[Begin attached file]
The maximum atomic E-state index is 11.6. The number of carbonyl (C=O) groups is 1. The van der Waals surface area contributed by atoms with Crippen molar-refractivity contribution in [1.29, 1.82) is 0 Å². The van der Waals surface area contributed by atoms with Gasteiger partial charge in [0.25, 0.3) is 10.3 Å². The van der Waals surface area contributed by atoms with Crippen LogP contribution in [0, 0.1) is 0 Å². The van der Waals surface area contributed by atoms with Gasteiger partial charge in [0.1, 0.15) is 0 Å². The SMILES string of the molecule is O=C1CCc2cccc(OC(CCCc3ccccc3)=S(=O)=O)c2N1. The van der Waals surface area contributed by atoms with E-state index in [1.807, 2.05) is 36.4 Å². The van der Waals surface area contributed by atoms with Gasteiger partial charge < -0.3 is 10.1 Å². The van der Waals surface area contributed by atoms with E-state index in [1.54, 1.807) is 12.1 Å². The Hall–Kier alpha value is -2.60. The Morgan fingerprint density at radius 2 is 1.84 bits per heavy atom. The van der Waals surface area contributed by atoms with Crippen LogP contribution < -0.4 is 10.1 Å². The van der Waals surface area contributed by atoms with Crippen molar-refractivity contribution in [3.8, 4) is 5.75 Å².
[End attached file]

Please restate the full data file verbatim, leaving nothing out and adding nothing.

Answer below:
The maximum atomic E-state index is 11.6. The number of carbonyl (C=O) groups is 1. The van der Waals surface area contributed by atoms with Crippen molar-refractivity contribution in [1.29, 1.82) is 0 Å². The van der Waals surface area contributed by atoms with Gasteiger partial charge in [0.25, 0.3) is 10.3 Å². The van der Waals surface area contributed by atoms with Crippen LogP contribution in [0, 0.1) is 0 Å². The van der Waals surface area contributed by atoms with Gasteiger partial charge in [0.1, 0.15) is 0 Å². The SMILES string of the molecule is O=C1CCc2cccc(OC(CCCc3ccccc3)=S(=O)=O)c2N1. The van der Waals surface area contributed by atoms with E-state index in [1.807, 2.05) is 36.4 Å². The van der Waals surface area contributed by atoms with Gasteiger partial charge < -0.3 is 10.1 Å². The van der Waals surface area contributed by atoms with E-state index in [1.54, 1.807) is 12.1 Å². The Hall–Kier alpha value is -2.60. The Morgan fingerprint density at radius 2 is 1.84 bits per heavy atom. The van der Waals surface area contributed by atoms with Crippen LogP contribution < -0.4 is 10.1 Å². The van der Waals surface area contributed by atoms with Crippen molar-refractivity contribution in [3.8, 4) is 5.75 Å².